Implementation of better standards and tools of interoperability could help improve health care efficiency and reduce wasted expenditures, to take one example. “My pizza parlor is more thoroughly computerized than most of health care,” notes medical quality expert Donald Berwick.
Guru Madhavan (Applied Minds: How Engineers Think)
non-functional tests such as performance, security, reliability, inter-operability, scalability, etc.
Gloria J. Miller (Going Agile Project Management Practices)
Specific Architectural Topics Is the overall organization of the program clear, including a good architectural overview and justification? Are major building blocks well defined, including their areas of responsibility and their interfaces to other building blocks? Are all the functions listed in the requirements covered sensibly, by neither too many nor too few building blocks? Are the most critical classes described and justified? Is the data design described and justified? Is the database organization and content specified? Are all key business rules identified and their impact on the system described? Is a strategy for the user interface design described? Is the user interface modularized so that changes in it won’t affect the rest of the program? Is a strategy for handling I/O described and justified? Are resource-use estimates and a strategy for resource management described and justified for scarce resources like threads, database connections, handles, network bandwidth, and so on? Are the architecture’s security requirements described? Does the architecture set space and speed budgets for each class, subsystem, or functionality area? Does the architecture describe how scalability will be achieved? Does the architecture address interoperability? Is a strategy for internationalization/localization described? Is a coherent error-handling strategy provided? Is the approach to fault tolerance defined (if any is needed)? Has technical feasibility of all parts of the system been established? Is an approach to overengineering specified? Are necessary buy-vs.-build decisions included? Does the architecture describe how reused code will be made to conform to other architectural objectives? Is the architecture designed to accommodate likely changes? General Architectural Quality Does the architecture account for all the requirements? Is any part overarchitected or underarchitected? Are expectations in this area set out explicitly? Does the whole architecture hang together conceptually? Is the top-level design independent of the machine and language that will be used to implement it? Are the motivations for all major decisions provided? Are you, as a programmer who will implement the system, comfortable with the architecture?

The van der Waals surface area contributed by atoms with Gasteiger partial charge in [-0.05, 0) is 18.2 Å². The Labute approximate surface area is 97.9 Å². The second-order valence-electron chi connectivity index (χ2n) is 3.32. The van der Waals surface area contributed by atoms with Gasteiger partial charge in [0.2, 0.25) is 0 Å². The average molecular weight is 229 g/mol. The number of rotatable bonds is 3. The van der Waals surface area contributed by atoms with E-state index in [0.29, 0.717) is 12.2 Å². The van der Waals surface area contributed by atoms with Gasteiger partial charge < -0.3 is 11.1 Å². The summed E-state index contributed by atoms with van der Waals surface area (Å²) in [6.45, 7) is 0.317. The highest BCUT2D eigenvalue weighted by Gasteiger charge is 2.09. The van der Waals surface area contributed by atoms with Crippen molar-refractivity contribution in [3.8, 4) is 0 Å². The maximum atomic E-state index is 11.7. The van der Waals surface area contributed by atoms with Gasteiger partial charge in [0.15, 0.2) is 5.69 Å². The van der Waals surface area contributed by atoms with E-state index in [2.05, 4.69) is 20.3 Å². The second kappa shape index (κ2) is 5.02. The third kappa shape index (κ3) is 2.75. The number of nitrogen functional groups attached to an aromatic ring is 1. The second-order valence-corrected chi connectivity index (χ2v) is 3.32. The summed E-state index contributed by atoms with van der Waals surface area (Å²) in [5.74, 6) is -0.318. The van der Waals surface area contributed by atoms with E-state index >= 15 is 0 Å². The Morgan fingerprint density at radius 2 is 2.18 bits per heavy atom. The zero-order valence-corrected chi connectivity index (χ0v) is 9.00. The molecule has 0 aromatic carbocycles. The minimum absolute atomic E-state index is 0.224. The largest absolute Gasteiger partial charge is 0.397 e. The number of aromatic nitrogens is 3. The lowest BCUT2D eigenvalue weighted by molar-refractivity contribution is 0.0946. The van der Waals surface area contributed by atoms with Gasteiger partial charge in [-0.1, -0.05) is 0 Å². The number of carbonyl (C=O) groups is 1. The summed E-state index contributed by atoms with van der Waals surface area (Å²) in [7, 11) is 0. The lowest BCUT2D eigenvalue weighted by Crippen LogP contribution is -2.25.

Steve McConnell (Code Complete)
Bruce Horn: I thought that computers would be hugely flexible and we could be able to do everything and it would be the most mind-blowing experience ever. And instead we froze all of our thinking. We froze all the software and made it kind of industrial and mass-marketed. Computing went in the wrong direction: Computing went to the direction of commercialism and cookie-cutter. Jaron Lanier: My whole field has created shit. And it’s like we’ve thrust all of humanity into this endless life of tedium, and it’s not how it was supposed to be. The way we’ve designed the tools requires that people comply totally with an infinite number of arbitrary actions. We really have turned humanity into lab rats that are trained to run mazes. I really think on just the most fundamental level we are approaching digital technology in the wrong way. Andy van Dam: Ask yourself, what have we got today? We’ve got Microsoft Word and we’ve got PowerPoint and we’ve got Illustrator and we’ve got Photoshop. There’s more functionality and, for my taste, an easier-to-understand user interface than what we had before. But they don’t work together. They don’t play nice together. And most of the time, what you’ve got is an import/export capability, based on bitmaps: the lowest common denominator—dead bits, in effect. What I’m still looking for is a reintegration of these various components so that we can go back to the future and have that broad vision at our fingertips. I don’t see how we are going to get there, frankly. Live bits—where everything interoperates—we’ve lost that. Bruce Horn: We’re waiting for the right thing to happen to have the same type of mind-blowing experience that we were able to show the Apple people at PARC. There’s some work being done, but it’s very tough. And, yeah, I feel somewhat responsible. On the other hand, if somebody like Alan Kay couldn’t make it happen, how can I make it happen?
Adam Fisher (Valley of Genius: The Uncensored History of Silicon Valley (As Told by the Hackers, Founders, and Freaks Who Made It Boom))